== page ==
I teach high school students to develop resumes and interviewing skills daily, and I know first hand what the Harvard University Turning the Tide initiative inspires. I have had multiple students ask me if we can “make up stuff” when they sense there may be a gap in their achievements. This sentiment makes me stop everything and make clear that the most important message of all is honesty trumps and that you should never ever lie on your resume because it will haunt you. A reputation for resume lying is almost impossible to rectify.
A former professional client was applying for a job at an Ivy League University. She desperately wanted the job. However, for years she had lied that she was a graduate of said school. It was a hard story to tell and only a sincere admission and apology could potentially over come the lie. It was no surprise to me that her admission (no pun intended) fell flat.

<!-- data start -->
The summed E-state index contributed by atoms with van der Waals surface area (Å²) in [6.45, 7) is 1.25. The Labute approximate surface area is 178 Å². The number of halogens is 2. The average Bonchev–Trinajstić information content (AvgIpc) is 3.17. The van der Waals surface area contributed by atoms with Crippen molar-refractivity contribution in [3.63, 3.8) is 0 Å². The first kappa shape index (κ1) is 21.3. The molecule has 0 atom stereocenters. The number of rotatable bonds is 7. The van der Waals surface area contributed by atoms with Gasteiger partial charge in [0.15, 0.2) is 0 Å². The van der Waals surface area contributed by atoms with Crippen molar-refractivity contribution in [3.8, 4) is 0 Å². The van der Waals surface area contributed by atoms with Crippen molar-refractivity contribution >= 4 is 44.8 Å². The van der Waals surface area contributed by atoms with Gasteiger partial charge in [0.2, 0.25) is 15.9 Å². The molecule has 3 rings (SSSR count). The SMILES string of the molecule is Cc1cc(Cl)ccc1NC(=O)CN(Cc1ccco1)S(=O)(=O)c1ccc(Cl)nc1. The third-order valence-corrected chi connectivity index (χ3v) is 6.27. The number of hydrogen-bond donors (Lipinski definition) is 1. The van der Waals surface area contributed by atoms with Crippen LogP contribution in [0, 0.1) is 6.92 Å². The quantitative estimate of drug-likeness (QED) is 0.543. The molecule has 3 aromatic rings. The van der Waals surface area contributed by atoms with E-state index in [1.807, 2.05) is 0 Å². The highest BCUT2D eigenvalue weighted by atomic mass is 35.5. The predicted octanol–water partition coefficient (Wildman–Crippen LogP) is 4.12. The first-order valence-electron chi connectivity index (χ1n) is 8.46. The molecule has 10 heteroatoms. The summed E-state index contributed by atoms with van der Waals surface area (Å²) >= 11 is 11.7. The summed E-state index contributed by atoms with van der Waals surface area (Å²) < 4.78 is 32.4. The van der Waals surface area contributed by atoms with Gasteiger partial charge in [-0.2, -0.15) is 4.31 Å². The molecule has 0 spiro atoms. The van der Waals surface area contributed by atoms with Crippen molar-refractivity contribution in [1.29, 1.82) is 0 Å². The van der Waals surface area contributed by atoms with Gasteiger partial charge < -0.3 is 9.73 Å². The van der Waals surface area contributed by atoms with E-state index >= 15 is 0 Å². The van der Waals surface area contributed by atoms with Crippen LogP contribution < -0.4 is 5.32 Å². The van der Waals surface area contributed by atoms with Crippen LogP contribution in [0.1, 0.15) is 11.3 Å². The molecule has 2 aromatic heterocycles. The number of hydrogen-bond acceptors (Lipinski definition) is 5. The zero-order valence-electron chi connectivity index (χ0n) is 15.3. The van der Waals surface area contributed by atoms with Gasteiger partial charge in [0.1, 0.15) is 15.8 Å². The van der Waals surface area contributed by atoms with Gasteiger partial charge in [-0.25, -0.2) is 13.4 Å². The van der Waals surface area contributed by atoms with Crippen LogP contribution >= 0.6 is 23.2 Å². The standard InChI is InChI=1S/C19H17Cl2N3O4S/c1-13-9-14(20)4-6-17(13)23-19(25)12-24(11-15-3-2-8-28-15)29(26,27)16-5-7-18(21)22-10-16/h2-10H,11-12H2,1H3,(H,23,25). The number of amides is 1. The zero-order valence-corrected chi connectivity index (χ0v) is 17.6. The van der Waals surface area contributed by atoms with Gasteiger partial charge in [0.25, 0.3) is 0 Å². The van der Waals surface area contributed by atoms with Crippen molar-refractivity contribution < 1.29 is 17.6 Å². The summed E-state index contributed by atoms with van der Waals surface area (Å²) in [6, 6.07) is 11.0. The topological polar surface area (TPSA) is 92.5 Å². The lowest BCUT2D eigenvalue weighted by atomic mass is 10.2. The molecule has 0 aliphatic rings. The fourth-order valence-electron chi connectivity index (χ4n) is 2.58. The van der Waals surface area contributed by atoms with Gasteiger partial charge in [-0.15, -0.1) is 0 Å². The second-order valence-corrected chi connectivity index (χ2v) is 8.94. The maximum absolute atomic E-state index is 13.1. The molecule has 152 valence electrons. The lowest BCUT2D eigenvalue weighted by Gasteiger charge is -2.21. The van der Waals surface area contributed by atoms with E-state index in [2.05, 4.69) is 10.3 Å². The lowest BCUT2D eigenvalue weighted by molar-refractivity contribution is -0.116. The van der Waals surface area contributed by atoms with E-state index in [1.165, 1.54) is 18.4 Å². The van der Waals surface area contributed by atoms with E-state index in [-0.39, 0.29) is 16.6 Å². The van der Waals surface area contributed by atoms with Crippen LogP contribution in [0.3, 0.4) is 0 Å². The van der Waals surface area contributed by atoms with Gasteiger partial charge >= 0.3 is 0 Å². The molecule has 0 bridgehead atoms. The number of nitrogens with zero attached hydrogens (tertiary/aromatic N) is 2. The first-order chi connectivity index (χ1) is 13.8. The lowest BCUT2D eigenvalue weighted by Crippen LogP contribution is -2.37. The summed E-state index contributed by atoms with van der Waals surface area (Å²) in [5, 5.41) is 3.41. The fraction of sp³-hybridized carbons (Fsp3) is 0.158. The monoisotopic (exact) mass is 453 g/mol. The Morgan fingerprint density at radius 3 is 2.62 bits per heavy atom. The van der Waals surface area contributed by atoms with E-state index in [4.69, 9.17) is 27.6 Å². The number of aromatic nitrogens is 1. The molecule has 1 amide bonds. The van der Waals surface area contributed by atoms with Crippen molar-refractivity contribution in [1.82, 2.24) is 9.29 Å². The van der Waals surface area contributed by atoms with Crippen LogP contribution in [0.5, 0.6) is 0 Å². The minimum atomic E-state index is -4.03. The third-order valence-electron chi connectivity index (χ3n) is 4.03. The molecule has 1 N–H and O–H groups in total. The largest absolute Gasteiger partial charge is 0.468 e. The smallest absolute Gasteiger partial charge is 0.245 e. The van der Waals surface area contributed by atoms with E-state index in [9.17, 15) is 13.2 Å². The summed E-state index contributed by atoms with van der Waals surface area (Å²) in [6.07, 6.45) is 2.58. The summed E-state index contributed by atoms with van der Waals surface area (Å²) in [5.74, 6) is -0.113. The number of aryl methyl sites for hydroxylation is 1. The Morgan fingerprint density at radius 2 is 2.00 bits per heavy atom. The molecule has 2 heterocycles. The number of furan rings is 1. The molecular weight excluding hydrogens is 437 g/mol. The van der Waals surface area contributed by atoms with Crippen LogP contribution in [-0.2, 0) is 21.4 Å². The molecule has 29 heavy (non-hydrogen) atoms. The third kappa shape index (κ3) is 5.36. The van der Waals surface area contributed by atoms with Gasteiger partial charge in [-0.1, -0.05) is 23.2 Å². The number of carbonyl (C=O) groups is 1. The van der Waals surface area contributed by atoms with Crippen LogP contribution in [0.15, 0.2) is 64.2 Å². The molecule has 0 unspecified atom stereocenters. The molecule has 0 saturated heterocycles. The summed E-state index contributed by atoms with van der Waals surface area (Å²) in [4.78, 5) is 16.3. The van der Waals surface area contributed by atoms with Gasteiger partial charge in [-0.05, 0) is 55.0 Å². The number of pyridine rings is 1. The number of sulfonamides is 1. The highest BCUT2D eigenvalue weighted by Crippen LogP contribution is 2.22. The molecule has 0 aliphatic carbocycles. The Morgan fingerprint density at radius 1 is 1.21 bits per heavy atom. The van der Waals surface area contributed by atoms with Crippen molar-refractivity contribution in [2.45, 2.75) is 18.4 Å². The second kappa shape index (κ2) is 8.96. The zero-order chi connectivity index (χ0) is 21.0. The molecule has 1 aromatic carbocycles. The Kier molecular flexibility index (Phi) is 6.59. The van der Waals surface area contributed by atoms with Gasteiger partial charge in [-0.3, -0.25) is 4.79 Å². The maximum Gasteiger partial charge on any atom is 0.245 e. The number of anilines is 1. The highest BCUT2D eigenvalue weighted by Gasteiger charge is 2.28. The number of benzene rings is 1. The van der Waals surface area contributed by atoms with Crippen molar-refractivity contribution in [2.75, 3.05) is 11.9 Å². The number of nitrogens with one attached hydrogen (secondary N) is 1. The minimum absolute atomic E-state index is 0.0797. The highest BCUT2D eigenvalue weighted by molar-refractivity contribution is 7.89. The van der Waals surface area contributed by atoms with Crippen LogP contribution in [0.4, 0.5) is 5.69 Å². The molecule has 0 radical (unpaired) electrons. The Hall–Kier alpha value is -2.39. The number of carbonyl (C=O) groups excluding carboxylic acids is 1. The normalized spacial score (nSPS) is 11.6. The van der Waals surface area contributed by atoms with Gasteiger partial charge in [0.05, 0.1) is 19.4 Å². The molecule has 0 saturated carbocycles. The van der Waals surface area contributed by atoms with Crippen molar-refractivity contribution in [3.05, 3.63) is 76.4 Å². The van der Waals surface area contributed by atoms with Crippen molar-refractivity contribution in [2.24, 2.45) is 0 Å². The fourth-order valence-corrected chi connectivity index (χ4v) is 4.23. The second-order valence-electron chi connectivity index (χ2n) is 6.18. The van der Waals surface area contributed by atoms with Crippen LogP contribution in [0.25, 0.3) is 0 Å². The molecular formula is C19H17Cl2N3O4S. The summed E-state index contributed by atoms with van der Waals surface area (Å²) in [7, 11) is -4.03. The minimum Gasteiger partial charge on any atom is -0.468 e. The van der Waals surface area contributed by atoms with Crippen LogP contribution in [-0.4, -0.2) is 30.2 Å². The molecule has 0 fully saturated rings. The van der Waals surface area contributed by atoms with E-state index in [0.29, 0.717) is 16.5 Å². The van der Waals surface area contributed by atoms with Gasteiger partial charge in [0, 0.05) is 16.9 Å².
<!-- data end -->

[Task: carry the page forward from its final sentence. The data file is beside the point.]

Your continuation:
When working with students, I start by asking them to indulge the method of my madness. I ask a lot of questions to identify things that inspire smiles and singing. Frequently, they are unable to articulate anything. So tapped out, some want to call mom or look to Google for answers. It does not mean that “it” is not there. I have yet to meet one who does not have “It.” “It” means that they have neither tapped in nor indulged the critical thinking and self reflection that is the Venn diagram of their interests and passions. You should see their faces and empowered hearts when we collaboratively identify “it.” “It” makes my heart sing and puts a smile on my face when I hit the pillow at night. They identify “it” and learn to have a collaborative conversation in the process.
The Harvard initiative is a much needed admissions cultural and value system self-correction toward tapping into the conversation that builds critical self-awareness, self-respect and empathy. This is “it.”